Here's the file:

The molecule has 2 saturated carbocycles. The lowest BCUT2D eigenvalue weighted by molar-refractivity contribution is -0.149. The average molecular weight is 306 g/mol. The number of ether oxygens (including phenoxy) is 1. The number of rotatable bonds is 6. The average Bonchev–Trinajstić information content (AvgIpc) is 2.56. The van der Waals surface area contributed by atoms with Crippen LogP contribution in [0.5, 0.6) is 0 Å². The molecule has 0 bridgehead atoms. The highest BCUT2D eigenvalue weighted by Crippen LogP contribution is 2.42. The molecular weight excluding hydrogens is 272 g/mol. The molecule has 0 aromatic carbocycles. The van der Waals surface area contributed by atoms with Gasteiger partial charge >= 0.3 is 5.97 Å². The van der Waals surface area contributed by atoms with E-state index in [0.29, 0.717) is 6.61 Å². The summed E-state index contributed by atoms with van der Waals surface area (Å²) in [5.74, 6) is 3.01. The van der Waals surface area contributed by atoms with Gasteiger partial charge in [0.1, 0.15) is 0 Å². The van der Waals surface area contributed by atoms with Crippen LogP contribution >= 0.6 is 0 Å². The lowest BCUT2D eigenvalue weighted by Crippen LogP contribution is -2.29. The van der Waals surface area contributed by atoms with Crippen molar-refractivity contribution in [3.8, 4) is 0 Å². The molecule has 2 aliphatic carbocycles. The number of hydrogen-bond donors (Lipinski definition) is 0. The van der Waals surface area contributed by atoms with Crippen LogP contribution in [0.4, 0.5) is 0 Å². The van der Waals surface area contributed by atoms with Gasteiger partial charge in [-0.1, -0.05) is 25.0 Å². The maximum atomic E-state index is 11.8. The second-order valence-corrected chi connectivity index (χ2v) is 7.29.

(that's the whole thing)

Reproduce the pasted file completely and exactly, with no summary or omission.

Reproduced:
The molecule has 2 saturated carbocycles. The lowest BCUT2D eigenvalue weighted by molar-refractivity contribution is -0.149. The average molecular weight is 306 g/mol. The number of ether oxygens (including phenoxy) is 1. The number of rotatable bonds is 6. The average Bonchev–Trinajstić information content (AvgIpc) is 2.56. The van der Waals surface area contributed by atoms with Crippen LogP contribution in [0.5, 0.6) is 0 Å². The molecule has 0 bridgehead atoms. The highest BCUT2D eigenvalue weighted by Crippen LogP contribution is 2.42. The molecular weight excluding hydrogens is 272 g/mol. The molecule has 0 aromatic carbocycles. The van der Waals surface area contributed by atoms with Gasteiger partial charge >= 0.3 is 5.97 Å². The van der Waals surface area contributed by atoms with E-state index in [0.29, 0.717) is 6.61 Å². The summed E-state index contributed by atoms with van der Waals surface area (Å²) in [5.74, 6) is 3.01. The van der Waals surface area contributed by atoms with Gasteiger partial charge in [0.1, 0.15) is 0 Å². The van der Waals surface area contributed by atoms with Crippen LogP contribution >= 0.6 is 0 Å². The lowest BCUT2D eigenvalue weighted by Crippen LogP contribution is -2.29. The van der Waals surface area contributed by atoms with Crippen molar-refractivity contribution in [3.8, 4) is 0 Å². The molecule has 2 aliphatic carbocycles. The number of hydrogen-bond donors (Lipinski definition) is 0. The van der Waals surface area contributed by atoms with Crippen LogP contribution in [0.4, 0.5) is 0 Å². The van der Waals surface area contributed by atoms with Gasteiger partial charge in [-0.1, -0.05) is 25.0 Å². The maximum atomic E-state index is 11.8. The second-order valence-corrected chi connectivity index (χ2v) is 7.29.